4 April 2014 :: I was interviewed for this piece by Jamie Smyth in Sydney ©Getty
H&M opens its first store in Australia on Saturday as the Swedish fast fashion giant becomes the latest in a string of foreign retailers to move Down Under in a trend that is shaking up the domestic market.
“Australia is strategically important for us. The people here are well travelled, and the country is an important destination for Asian tourists,” says Hans Andersson, H&M’s Australia manager.
The influx of global retailers is transforming the high street where rents in Sydney’s prime shopping district are among the world’s most expensive. It is forcing a restructuring at local retailers, which until recently were insulated from foreign competitors due to geographical remoteness.
But a relatively robust Australian economy – which has had 22 years of consecutive growth – has become a draw too strong to ignore, while large numbers of Chinese and Japanese tourists to the country have also attracted luxury brand retailers.
“There is such pent-up demand from overseas retailers looking for retail space in prime locations that it is proving difficult for them to get into shopping centres,” says Alistair Palmer, head of retail at property company CBRE.
H&M is following Zara, Hollister, Miss Selfridge, Victoria’s Secret and Topshop, which recently opened outlets and revealed expansion plans. Japanese retailer Uniqlo, UK retailer River Island and Banana Republic, owned by Gap, are all seeking a foothold in Australia.
The Swedish fashion house spent three-and-a-half years identifying a suitable location for its first store in Australia and is still searching for properties in Sydney, Brisbane and Perth.
Colliers, the real estate group, estimates international retailers plan to introduce 235 stores across Australia over five years, gobbling up 220,000 sq m of retail space. It is part of a wave of foreign investment which dates back to 2008, when Apple opened a flagship store in Sydney.
“The hiccup in the world economy caused by the great financial crisis prompted international retailers to look beyond established markets in the US and Europe towards growth in Asia,” says Michael Bate, head of retail at Colliers International.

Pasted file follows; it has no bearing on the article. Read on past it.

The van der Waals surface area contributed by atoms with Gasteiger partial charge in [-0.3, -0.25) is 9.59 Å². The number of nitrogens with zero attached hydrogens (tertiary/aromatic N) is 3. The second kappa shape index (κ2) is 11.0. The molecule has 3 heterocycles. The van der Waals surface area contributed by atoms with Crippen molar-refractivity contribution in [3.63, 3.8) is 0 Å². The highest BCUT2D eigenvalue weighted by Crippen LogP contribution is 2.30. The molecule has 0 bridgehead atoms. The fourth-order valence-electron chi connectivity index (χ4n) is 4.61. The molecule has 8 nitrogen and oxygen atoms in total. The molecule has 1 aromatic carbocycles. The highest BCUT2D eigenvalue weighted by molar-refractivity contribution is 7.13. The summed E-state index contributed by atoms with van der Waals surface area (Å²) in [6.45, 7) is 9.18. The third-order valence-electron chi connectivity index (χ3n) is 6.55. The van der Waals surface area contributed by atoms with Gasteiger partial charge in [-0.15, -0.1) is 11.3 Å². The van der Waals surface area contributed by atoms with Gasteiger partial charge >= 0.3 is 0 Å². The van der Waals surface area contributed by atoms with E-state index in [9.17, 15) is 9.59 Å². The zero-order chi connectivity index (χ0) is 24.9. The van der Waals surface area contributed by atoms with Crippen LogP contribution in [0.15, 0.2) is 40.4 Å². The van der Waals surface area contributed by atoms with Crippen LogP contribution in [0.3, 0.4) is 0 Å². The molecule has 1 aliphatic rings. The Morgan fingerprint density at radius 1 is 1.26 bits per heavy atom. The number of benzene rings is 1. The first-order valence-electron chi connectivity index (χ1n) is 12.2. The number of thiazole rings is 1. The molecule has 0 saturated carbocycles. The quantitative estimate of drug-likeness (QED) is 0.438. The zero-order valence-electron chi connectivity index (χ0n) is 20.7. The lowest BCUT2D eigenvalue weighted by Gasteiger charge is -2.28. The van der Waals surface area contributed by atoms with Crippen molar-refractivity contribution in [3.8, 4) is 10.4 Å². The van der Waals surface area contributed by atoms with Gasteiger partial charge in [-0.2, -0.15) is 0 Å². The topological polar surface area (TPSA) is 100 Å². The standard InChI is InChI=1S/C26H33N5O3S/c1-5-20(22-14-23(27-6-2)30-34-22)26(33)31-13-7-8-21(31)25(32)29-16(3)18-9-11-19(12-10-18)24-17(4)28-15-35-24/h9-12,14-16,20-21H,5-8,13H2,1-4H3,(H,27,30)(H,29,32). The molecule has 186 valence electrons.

China was the big draw for many retailers in the first phase of this expansion, with H&M setting up its first store in China in 2007 and Gap following in 2010. For retailers Australia is the next logical step.
Deutsche Bank suggests Australia can be hugely profitable for new arrivals such as Inditex, which opened its first Zara store in 2011. In 2012, Zara’s six Australian stores made A$106.8m in revenues and earned A$18m profit. Zara’s profit margins in Australia were higher than the group’s average, according to research from company filings.
A boom in online sales by Australian residents has lured others, including Topshop, Down Under.
“We knew from the success of our online business that brand awareness was strong, and that’s always a great position to be in,” says Paul Gould, international director Arcadia Group, which opened its first Topshop in Melbourne in 2011.
Marks and Spencer, mulling setting up stores in Australia, is building a big online presence by offering free delivery for purchases above £30.
Almost a quarter of the A$14.7bn online purchases made last year by Australians were from international retailers, most on offshore websites that do not charge local sales tax on items under A$1,000.
Australian retailers are lobbying the government to tighten the tax rules, while a recent dip in the value of the Australian dollar has slowed the pace of overseas online sales.
“We’re seriously considering it,” says Paul Zahra, chief executive of David Jones.
He blames the longer-term surge of the Aussie dollar to record highs and the ability for consumers to avoid sales tax for soaring overseas online sales.
Some well-established local retailers such as Brown Sugar, Fletcher Jones and Snowgum have been forced into receivership and Billabong International, the surfwear company, has similarly endured a dire few years.
“Our retailers got lazy and complacent,” says Nancy Georges, founder of Magnolia Retail Marketing Solutions, a consultancy. “Australian consumers simply got fed up with being treated like mushrooms in a dark room. They moved online or went to the new international outlets.”
But not every foreign invader is successful. Coffee chain Starbucks, which arrived in 2000, closed 61 of its 84 Australian stores in 2008 due to slack sales and a local love of European-style coffee.
Local competitors such as Premier Investments, which owns the Just Jeans and Smiggle brands, are also upping their game. Last week it opened its first Smiggle store in the UK, and posted a 12 per cent increase in profits to $52m for the first half of the year.
“It’s up to H&M and Uniqlo to prove that they can actually do it [in Australia],” says Mark McInnes, chief executive of Premier Retail. “That being said, we’re not taking them lightly.””